HIV also directly damages splenic tissue, reducing white pulp and causing perivascular hyalinization, infarcts, necrosis and granulomatous reactions , but germinal centers continue to function even when infiltrated by the virus . Therefore, performing a splenectomy in patients with HIV can be considered as both a positive treatment and a risk, because it eliminates a possible source of infection while weakening the already compromised immune system of these patients.
This case report discusses the case of a patient with splenic trauma that was treated successfully with autotransplantation of splenic tissue. We describe how a transplant technique involving only a small amount of splenic tissue inserted into a single pouch in the omentum can be a valid therapeutic choice in patients with HIV to balance the benefits and disadvantages of splenectomy.
A 36-year-old Caucasian man was admitted to the shock trauma center of our hospital after a car accident. Anamnesis showed that our patient had been HIV-positive for 13 years. No other information about our patient was available at that time, because he was in a life-threatening condition and no time was available to ask for information from the infectious disease specialist engaged in treating our patient's HIV.
Laboratory tests showed an increased number of leukocytes (12.3 × 103/μL; reference range, 4.1 to 10.9 × 103/μL), mostly neutrophils; and high levels of lactate dehydrogenase (778 U/L; reference range, 300 to 600 U/L), creatine kinase (372 U/L; reference range, 38 to 190 U/L) and aspartate aminotransferase (63 U/L; reference range, 13 to 41 U/L). His hemoglobin, red blood cells, and hematocrit were within the reference ranges.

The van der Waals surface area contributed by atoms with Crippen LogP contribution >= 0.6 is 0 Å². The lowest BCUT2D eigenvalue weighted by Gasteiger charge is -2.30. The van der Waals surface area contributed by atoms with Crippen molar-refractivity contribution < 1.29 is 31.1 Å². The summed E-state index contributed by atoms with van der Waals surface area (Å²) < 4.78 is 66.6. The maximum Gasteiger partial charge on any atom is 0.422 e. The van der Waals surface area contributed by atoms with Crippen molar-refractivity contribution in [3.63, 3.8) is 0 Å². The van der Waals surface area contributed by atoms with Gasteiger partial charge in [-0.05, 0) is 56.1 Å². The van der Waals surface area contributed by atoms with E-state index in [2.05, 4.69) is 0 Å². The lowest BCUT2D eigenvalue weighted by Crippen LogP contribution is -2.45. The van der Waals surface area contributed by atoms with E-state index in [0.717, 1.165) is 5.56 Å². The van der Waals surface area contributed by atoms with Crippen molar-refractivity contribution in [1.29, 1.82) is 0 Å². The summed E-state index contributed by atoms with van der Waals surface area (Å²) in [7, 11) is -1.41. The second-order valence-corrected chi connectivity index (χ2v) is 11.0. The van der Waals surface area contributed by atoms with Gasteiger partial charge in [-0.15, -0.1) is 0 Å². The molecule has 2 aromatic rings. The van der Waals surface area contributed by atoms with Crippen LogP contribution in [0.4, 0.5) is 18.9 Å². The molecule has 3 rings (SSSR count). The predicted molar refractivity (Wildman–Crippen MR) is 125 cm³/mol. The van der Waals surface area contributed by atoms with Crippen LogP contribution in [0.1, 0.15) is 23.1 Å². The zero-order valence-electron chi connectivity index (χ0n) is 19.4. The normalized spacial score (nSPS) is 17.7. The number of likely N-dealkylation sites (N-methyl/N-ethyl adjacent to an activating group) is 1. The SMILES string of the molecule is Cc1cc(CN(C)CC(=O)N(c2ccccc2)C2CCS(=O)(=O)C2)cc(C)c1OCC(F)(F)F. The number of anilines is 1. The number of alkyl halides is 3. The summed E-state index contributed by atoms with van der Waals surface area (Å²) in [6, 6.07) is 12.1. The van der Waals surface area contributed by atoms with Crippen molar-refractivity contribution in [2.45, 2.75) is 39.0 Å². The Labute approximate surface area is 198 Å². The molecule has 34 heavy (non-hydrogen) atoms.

A computed tomography (CT) scan showed abundant fluid collection in his superior and inferior abdomen caused by splenic rupture, with no other associated intra-abdominal lesions. Surgery was acutely scheduled after we acquired our patient's informed consent. During surgery, his spleen appeared severely damaged on the surface, necrotic and extremely congested. A splenectomy was performed, and 35 g of splenic tissue was autotransplanted into a pouch created in the omentum.
No complications occurred after surgery, and our patient was discharged nine days after the operation. One year later, CT and scintigraphy showed that the transplanted tissue was functioning well.
Conservative treatment after splenic trauma has been suggested due to the association of sepsis and thromboembolic complications after splenectomy . In patients with splenic trauma, autotransplantation is also performed in addition to the conservative treatment methods and nonoperative management.